The Republican Governors Association now has a “news” site. Actually, it has had one for a couple of months, but the Free Telegraph, as the site is called, masked the political connection until the Associated Press discovered and inquired about the lack of independence and disclosure.
“It's propaganda for sure,” veteran GOP strategist Rick Tyler told the AP, “even if they have objective standards and all the reporting is 100 percent accurate.”
The Free Telegraph stands out for its obfuscation, but the RGA is hardly alone in launching a news service aimed at a narrow audience.
Last month, President Trump debuted “Real News,” short “newscasts” posted on his Facebook page. Anchored on rotation by the president's daughter-in-law, Lara Trump, former campaign spokeswoman Katrina Pierson and pro-Trump commentator Kayleigh McEnany, the videos wrap viewers in a cozy cocoon where everything is awesome and criticism is just “fake news.”
Earlier this month, former Hillary Clinton adviser (circa 2008) Peter Daou debuted Verrit, billed as “media for the 65.8 million.” That figure is an accurate tally of the number of people who voted for Clinton in 2016 but not really an accurate representation of Verrit's potential readership, because, as The Washington Post's Molly Roberts has noted, “many of those who cast their ballots for Clinton in the end were and still are some of her most unsparing critics.”
Verrit is media for Clinton's most loyal supporters, a safe space with padded walls made of quote cards and factoids that reinforce their existing views.
There is a fine line between ventures like Verrit and Real News — but there is a line. On one side is “news” that a politician produces about himself; on the other is “news” that is highly partisan but technically independent.
Clinton loves Verrit and contends that liberals need more sites like it. That's what she said last week on “Pod Save America,” a podcast launched in January by Crooked Media (get it?), another start-up that targets her fans.
“The other side has dedicated propaganda channels,” she said. “That's what I call Fox News. It has outlets like Breitbart and crazy Infowars and, you know, things like that. I don't understand why people who share our views aren't more willing to invest in media that can be competitive.”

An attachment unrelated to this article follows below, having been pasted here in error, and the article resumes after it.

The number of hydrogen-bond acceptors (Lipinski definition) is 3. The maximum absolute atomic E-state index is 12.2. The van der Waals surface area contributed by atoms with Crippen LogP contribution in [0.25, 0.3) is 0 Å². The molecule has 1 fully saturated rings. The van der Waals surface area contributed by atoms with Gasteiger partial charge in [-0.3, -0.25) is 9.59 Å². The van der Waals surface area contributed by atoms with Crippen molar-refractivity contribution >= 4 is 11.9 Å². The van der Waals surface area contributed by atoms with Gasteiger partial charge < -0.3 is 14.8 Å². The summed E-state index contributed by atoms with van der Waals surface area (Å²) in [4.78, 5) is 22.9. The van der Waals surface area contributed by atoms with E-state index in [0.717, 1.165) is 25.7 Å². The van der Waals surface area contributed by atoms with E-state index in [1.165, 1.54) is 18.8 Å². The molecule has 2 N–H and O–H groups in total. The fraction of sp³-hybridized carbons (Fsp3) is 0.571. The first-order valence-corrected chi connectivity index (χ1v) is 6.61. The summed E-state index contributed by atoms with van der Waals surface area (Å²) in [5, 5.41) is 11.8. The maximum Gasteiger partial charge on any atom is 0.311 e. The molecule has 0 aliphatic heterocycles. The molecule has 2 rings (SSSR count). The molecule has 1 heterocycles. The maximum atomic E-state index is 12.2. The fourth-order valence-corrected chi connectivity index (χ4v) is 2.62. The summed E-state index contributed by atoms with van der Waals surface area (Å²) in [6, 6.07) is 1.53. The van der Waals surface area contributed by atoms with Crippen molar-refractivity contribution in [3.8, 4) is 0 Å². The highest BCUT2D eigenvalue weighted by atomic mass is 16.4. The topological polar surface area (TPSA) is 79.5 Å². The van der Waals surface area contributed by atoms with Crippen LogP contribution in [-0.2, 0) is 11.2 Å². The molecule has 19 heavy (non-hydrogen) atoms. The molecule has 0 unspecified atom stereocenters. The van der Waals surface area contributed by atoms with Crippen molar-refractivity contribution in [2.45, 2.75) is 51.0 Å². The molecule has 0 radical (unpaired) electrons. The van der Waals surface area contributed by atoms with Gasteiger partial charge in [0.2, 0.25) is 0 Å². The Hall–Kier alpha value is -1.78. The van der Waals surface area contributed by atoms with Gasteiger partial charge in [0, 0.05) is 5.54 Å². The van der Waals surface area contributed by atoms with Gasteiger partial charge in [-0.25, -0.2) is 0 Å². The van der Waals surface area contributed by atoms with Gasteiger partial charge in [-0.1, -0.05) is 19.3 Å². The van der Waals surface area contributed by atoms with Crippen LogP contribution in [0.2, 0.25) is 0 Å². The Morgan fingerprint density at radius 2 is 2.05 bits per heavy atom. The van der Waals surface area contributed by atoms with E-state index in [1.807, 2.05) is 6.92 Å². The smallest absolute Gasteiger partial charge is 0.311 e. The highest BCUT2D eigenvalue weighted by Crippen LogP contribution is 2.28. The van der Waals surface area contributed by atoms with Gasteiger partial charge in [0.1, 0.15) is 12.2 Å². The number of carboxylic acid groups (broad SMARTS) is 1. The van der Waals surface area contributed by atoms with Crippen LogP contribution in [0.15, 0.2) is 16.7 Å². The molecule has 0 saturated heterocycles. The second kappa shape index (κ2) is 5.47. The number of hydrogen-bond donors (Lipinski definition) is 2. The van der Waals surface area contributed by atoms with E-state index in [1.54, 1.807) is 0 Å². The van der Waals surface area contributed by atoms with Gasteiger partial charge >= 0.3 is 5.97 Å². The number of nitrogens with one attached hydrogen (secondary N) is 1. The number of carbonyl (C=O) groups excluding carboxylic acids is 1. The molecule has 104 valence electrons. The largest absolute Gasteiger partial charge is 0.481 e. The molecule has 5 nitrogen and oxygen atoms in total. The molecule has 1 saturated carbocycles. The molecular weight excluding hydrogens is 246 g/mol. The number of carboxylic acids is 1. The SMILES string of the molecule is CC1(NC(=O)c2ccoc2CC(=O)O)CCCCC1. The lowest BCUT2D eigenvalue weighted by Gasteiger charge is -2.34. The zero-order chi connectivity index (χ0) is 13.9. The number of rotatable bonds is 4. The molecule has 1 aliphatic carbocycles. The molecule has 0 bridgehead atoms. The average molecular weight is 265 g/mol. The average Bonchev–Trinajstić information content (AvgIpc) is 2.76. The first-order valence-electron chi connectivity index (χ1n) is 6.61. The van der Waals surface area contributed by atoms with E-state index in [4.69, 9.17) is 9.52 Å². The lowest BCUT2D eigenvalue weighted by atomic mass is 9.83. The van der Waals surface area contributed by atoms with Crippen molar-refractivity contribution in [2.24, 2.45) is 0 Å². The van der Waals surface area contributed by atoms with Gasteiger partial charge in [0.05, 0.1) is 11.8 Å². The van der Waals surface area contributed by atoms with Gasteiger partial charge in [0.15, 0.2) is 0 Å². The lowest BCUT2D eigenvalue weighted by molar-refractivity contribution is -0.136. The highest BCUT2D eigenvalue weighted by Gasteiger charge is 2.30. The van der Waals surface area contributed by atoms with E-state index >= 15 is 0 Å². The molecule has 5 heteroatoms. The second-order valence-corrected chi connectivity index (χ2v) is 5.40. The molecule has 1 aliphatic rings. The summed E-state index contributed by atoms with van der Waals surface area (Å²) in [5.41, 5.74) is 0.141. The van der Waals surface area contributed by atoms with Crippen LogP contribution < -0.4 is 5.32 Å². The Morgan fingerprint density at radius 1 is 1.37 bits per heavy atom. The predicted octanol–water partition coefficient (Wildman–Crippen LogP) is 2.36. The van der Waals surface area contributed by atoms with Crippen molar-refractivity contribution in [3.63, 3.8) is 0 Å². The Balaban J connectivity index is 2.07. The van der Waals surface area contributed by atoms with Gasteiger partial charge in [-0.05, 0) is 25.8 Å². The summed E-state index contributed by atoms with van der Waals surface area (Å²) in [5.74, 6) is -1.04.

— Hillary Clinton (@HillaryClinton) September 3, 2017
Infowars, by the way, created a spinoff site last month called Newswars — because, apparently, within the subset of the electorate that eats up Alex Jones's conspiracy theories, there is a sub-subset that demands its own fact-checking service. (Newswars appears to be testing possible taglines at the moment. One contender is “lies die in the light,” which sounds vaguely familiar.)
Anyway, Clinton is right to suggest that established, left-leaning news outlets have been reluctant to position themselves as liberal counters to the likes of Breitbart and Infowars. They seem determined to achieve broader appeal. (To be clear, most credible right-leaning outlets, from the Federalist to the National Review, shun the militant style of Breitbart and Infowars, too.)
HuffPost editor in chief Lydia Polgreen told me in May that her site wants to reach, rather than alienate, Trump voters.
“I think there's probably a hardcore group of people who support him no matter what, who have beliefs that would make them never want to be readers of HuffPost,” Polgreen said. “But I think there's actually a much broader group of readers who voted for Trump because they felt frustrated by business as usual.”
Meanwhile, the Daily Beast responded to Trump's election by hiring conservative writers.
“We'll need to offer a roster of reporters and columnists with credibility on both sides of the aisle instead of predictable partisanship,” the site's editor in chief, John Avlon, wrote in January.
Sites like HuffPost and the Daily Beast are unwilling to be “competitive” in the way that Clinton wants, so others are popping up to do the job. And of course, those with an agenda to push on the right — from Alex Jones to the Republican Governors Association — are reciprocating.